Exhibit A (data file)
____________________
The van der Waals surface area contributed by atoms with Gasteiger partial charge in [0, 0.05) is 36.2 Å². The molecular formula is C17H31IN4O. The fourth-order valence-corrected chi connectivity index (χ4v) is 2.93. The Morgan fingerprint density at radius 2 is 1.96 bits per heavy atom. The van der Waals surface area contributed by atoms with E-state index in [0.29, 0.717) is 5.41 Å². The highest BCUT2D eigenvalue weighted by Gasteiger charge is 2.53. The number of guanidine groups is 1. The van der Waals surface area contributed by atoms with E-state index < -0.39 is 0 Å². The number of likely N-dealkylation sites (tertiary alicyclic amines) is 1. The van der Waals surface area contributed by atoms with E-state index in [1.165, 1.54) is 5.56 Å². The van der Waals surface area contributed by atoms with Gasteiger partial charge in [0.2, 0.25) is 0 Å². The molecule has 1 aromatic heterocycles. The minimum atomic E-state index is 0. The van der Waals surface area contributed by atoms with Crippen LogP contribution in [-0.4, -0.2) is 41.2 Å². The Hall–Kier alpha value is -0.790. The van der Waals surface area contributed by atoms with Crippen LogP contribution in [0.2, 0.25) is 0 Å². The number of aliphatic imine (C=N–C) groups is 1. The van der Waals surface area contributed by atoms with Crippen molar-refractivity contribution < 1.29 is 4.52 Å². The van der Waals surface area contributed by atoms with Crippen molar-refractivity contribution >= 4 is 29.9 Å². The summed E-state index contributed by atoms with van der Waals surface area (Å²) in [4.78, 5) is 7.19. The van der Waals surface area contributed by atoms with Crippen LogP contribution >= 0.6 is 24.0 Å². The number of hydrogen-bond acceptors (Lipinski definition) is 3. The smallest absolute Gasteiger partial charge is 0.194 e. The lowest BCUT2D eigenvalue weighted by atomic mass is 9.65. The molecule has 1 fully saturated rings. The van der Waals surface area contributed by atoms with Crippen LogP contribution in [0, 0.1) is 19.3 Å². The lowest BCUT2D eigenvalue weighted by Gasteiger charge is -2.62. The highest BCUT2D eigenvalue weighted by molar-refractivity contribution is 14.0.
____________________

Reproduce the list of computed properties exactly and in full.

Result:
The van der Waals surface area contributed by atoms with Gasteiger partial charge in [0, 0.05) is 36.2 Å². The molecular formula is C17H31IN4O. The fourth-order valence-corrected chi connectivity index (χ4v) is 2.93. The Morgan fingerprint density at radius 2 is 1.96 bits per heavy atom. The van der Waals surface area contributed by atoms with E-state index in [0.29, 0.717) is 5.41 Å². The highest BCUT2D eigenvalue weighted by Gasteiger charge is 2.53. The number of guanidine groups is 1. The van der Waals surface area contributed by atoms with E-state index < -0.39 is 0 Å². The number of likely N-dealkylation sites (tertiary alicyclic amines) is 1. The van der Waals surface area contributed by atoms with E-state index in [1.165, 1.54) is 5.56 Å². The van der Waals surface area contributed by atoms with Gasteiger partial charge in [0.2, 0.25) is 0 Å². The molecule has 1 aromatic heterocycles. The minimum atomic E-state index is 0. The van der Waals surface area contributed by atoms with Crippen LogP contribution in [-0.4, -0.2) is 41.2 Å². The Hall–Kier alpha value is -0.790. The van der Waals surface area contributed by atoms with Crippen LogP contribution in [0.2, 0.25) is 0 Å². The number of aliphatic imine (C=N–C) groups is 1. The van der Waals surface area contributed by atoms with Crippen molar-refractivity contribution < 1.29 is 4.52 Å². The van der Waals surface area contributed by atoms with Crippen molar-refractivity contribution >= 4 is 29.9 Å². The summed E-state index contributed by atoms with van der Waals surface area (Å²) in [4.78, 5) is 7.19. The van der Waals surface area contributed by atoms with Crippen LogP contribution >= 0.6 is 24.0 Å². The number of hydrogen-bond acceptors (Lipinski definition) is 3. The smallest absolute Gasteiger partial charge is 0.194 e. The lowest BCUT2D eigenvalue weighted by atomic mass is 9.65. The molecule has 1 fully saturated rings. The van der Waals surface area contributed by atoms with Crippen LogP contribution in [0, 0.1) is 19.3 Å². The lowest BCUT2D eigenvalue weighted by Gasteiger charge is -2.62. The highest BCUT2D eigenvalue weighted by molar-refractivity contribution is 14.0.